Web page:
Ins Choi, the writer behind the hit play Kim’s Convenience (which would live on for five popular seasons as a CBC sitcom), follows that juggernaut up with a meta-theatrical take on the trials of new parenthood. Bad Parent, presented by Soulpepper, invites us into the messy lives of Nora (Josette Jorge) and Charles (Raugi Yu). These youngish professionals must negotiate a toddler-shaped wedge in their relationship named—an overtly thematic flourish—Mountain.
It isn’t just their interpersonal dynamic that is thrown off by their new parental obligations; each struggles with their own sense of personal identity. Slight, innocuous irritations cause petty squabbles, but these eventually lead to significantly more significant, destructive altercations.
Each of them interacts with the audience, trying to pull us into their confidence, get us on their side, though it didn’t feel as if either of them was actually connecting. At first, their relationship feels like a series of bits that don’t quite land. It was quite a while before I felt properly on-board.
The first moments that really engaged me were scenes between Charles and their new nanny, another Norah (with an h, though—it becomes a whole thing). Jorge plays this character too and her scenes with Yu as the nanny are the first that feel truly natural. Their connection is quick and compelling. As he discovers her talent, his own creative ambition gets rekindled.
Yu also plays a secondary role, that of Nora’s work colleague, Dale. Their scenes together are the least persuasive. Structurally, he’s nanny Norah’s counterpart, allowing Nora to rediscover her own self-worth. But this relationship isn’t nearly as nuanced or dramatically rewarding. Also, their scenes are staged very awkwardly—off to the side, stilted and haphazardly tacked-on to the main action.
Generally, though, Meg Roe’s direction is fluid and punchy. There is a deliberate artifice to everything, drawing our attention to the theatrical framework. We relate to Nora and Charles as constructs, not quite as actors playing a scene, but as regular people trying to coax us through the fourth wall into their reality.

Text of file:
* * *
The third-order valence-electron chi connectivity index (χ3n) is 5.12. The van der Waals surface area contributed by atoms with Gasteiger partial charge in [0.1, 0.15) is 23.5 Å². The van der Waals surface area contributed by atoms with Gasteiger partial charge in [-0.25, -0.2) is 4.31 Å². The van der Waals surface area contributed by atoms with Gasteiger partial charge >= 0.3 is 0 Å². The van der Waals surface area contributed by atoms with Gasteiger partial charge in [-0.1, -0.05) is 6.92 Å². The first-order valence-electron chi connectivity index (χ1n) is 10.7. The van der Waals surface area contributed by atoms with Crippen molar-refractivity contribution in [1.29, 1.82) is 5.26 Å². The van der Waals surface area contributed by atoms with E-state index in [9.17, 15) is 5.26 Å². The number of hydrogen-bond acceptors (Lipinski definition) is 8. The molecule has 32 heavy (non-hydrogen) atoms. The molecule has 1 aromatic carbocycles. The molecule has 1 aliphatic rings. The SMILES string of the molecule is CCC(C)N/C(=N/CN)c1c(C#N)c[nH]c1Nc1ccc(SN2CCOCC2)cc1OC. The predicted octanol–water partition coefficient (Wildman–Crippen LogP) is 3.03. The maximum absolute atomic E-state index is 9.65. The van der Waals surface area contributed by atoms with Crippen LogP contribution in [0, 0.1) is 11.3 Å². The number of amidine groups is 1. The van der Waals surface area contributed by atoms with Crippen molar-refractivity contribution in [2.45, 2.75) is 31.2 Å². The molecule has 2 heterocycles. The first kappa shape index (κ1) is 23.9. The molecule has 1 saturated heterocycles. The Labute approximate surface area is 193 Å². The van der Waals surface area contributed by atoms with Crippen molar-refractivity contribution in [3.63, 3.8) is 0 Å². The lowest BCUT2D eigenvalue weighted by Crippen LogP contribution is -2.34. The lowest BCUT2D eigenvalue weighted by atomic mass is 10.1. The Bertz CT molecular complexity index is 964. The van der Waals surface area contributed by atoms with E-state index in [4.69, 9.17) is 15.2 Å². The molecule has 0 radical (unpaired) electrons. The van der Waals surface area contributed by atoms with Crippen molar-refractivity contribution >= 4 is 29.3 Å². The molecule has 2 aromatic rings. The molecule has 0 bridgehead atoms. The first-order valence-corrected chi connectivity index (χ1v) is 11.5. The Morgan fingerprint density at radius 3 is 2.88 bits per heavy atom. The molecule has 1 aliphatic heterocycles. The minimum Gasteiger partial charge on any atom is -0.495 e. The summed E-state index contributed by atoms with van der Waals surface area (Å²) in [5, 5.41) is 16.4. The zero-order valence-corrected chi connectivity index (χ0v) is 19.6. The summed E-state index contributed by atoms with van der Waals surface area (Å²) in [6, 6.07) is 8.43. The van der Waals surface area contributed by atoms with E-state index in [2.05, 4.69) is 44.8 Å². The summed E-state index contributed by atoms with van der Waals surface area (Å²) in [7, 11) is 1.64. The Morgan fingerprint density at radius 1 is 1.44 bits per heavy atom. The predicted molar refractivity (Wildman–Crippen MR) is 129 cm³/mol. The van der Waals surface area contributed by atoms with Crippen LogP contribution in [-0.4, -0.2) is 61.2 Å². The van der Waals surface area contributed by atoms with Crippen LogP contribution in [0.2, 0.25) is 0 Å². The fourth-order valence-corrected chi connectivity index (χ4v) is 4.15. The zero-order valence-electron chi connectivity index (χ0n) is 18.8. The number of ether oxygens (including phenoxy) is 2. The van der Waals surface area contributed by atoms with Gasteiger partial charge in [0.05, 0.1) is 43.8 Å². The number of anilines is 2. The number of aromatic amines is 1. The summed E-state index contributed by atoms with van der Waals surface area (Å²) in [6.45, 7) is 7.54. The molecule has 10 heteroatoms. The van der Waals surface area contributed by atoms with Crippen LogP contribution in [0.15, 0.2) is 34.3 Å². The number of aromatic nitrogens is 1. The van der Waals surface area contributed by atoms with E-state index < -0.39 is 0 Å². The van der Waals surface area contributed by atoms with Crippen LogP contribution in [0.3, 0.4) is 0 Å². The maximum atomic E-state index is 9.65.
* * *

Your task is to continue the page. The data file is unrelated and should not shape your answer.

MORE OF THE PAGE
Sophie Tang’s set and props establish a familiar world of domestic mess. Iconic IKEA storage units are the focal point, filled to the brim with a chaotic blend of adult and children’s paraphernalia. Laundry and toys spill out across the stage. This wall of stuff gets spectacularly destroyed during a climactic emotional meltdown.
For the most part, the production maintains an unassuming aesthetic. The microphones and direct address are quirky, but understated. There is one grand, fanciful segment that breaks the show’s established conventions—an epic sequence that transports us into Charles’ rock star fantasy. It’s a shock to the system and helps to shake up our expectations just before a major confrontation.
As the intense eruption of their emotions settles into a deeper mutual understanding, I began to realize that my initial detachment from Charles and Nora was most likely intentional. When they first start talking to the audience, it is with guarded showmanship. They stand self-conscious in front of their mounted microphones, trying too hard to amuse. At the end, the microphones are back, but an important shift has occurred. The mic stands are gone. Their guards are down too. No longer competing for our attention, they are now open, vulnerable and inviting.
It took me so long to warm to them because they had to warm to each other and us. When that finally happens, it is deeply moving. There are some genuine laughs along the way too. And some achingly familiar domestic wounds.
There are subtle hints that the secondary relationships—Charles and nanny Norah, Nora and colleague Dale—might develop into mutual infidelities. Without spoiling anything, I was intrigued by Choi’s low-key and delicate handling of this aspect of the story.
Will parents see themselves in Nora and Charles? I imagine so. Bad Parent has not inspired me, a childless person, to have any, but I did recognize myself and my relationship in them. Choi reveals here how insecure, dysfunctional and human people continue to be even when tackling big life stuff like parenting.